You won't find Stephen Moore on a list of baseball's best young prospects. You won't find him throwing off a mound at the Braves' Spring Training facility in Kissimmee, Florida, either.
To find Moore, you'll need to travel up the East Coast to Naval Air Station Oceana, a sprawling military base located in Virginia Beach. If you look quickly, you'll spot the 24-year-old in the cockpit of a F/A-18F Super Hornet, one of the world's most sophisticated fighter jets.
Braves hurler Stephen Moore will soon be Lieutenant (junior grade) Stephen Moore, naval flight officer. And he wouldn't want it any other way.
Moore's journey from the mound to the sky ironically stemmed from his desire to pursue a career as a professional baseball player. Growing up in the Atlanta suburb of Marietta during the 1990s and early 2000s, Moore was a Braves fan during their years as a perennial World Series contender. As a baseball lover from the time he was a toddler, it wasn't hard for Moore to decide what he wanted to be when he grew up.
"I loved baseball," he said. "I was always practicing and playing in the yard. From a very early age, it was really the only thing I knew and could wrap my head around. I was a huge Braves fan and still am to this day, one of the biggest around. A lot of my friends wanted to be like Chipper Jones, but I pretended to be Greg Maddux."
Although Moore enjoyed a standout high school career at the Walker School, which included winning the Georgia 5A regional championship, he wasn't drafted, and offers from Division I schools were few and far between, with one exception.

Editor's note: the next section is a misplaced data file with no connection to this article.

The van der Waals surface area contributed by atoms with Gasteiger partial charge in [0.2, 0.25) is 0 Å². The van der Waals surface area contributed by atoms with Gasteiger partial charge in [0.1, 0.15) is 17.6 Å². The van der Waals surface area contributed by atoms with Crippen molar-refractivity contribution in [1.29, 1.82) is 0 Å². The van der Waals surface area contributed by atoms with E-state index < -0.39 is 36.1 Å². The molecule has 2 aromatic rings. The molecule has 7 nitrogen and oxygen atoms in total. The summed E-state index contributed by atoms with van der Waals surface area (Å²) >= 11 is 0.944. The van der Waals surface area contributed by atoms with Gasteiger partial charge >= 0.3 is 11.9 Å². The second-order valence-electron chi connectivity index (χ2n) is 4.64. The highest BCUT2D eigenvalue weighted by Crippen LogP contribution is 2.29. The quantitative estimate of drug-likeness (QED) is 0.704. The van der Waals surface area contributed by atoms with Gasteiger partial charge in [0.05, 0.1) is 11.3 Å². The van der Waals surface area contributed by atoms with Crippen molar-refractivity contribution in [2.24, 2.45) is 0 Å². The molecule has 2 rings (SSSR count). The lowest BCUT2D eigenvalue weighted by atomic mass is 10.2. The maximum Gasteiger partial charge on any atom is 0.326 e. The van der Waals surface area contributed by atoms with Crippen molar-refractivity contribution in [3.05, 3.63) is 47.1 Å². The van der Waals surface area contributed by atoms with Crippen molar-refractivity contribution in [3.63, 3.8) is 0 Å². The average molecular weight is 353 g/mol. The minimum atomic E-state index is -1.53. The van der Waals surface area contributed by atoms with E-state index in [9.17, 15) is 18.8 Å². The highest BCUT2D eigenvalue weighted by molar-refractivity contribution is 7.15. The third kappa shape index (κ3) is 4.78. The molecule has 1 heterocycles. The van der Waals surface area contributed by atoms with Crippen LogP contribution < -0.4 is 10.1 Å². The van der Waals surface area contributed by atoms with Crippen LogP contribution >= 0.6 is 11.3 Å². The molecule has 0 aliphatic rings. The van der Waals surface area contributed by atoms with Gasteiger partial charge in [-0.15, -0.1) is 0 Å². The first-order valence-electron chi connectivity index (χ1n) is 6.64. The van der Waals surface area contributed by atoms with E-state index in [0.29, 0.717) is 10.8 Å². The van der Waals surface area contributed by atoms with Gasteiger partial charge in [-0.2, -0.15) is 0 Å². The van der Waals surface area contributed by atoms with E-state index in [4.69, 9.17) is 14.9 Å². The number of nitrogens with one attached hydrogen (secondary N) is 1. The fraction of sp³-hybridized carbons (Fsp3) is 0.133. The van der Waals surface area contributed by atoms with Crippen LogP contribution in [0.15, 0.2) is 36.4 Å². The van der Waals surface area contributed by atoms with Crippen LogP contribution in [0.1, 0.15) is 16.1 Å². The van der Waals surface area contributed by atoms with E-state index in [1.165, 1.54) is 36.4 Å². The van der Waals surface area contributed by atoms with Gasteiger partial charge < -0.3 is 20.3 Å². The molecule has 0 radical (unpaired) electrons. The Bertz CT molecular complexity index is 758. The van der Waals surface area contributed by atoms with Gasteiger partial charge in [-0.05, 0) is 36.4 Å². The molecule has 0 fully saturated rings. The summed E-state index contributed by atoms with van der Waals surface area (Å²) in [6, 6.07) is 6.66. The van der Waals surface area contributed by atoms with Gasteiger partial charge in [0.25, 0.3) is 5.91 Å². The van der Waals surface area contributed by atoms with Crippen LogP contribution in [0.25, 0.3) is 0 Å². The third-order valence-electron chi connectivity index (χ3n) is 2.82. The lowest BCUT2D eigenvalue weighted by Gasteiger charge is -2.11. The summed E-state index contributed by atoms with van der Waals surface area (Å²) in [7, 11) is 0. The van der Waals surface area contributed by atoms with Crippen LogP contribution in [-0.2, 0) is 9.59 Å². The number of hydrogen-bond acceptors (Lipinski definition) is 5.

"The [United States] Naval Academy was the only school to offer me a scholarship," he said. "I had looked at other colleges and was recruited to some smaller schools, but Navy gave me the best opportunity. It's funny that baseball is what led me to Annapolis. Without my success in baseball, I would never have considered going to the Naval Academy."
Moore may have been at Annapolis because of his baseball talent, but he also needed to find a niche within the Navy.
"I started asking a lot of the officers what particular naval communities they enjoyed the most," he said. "Of everyone I spoke with, I felt that I fit in most with the aviators, particularly jet pilots. It didn't take me long to realize that I wanted to fly. I didn't want to run things on a ship or be in a submarine."
Moore still had the opportunity to escape his military obligations. Students attending U.S. military academies can avoid fulfilling the mandatory commitment if they continue their education elsewhere prior to starting their junior year. However, doing that wasn't part of his thought process.
"I'm happy with the decision I made," he said. "I have an urge to fulfill my commitment to the Navy. It was a pretty easy choice for me. I received a fantastic education, trained to become an aviator and will now have a career few have the opportunity to experience."
On the diamond, Moore posted a 2.90 ERA and struck out 199 batters against only 50 walks in 269 2/3 innings during his collegiate career with the Midshipmen. His walk rate of 1.67 per nine innings is the second-lowest in the program's 124-year history.
His hometown Braves called his name in the 10th round of the 2015 Draft. Moore was the 300th player selected, the highest ever for a Midshipmen baseball player.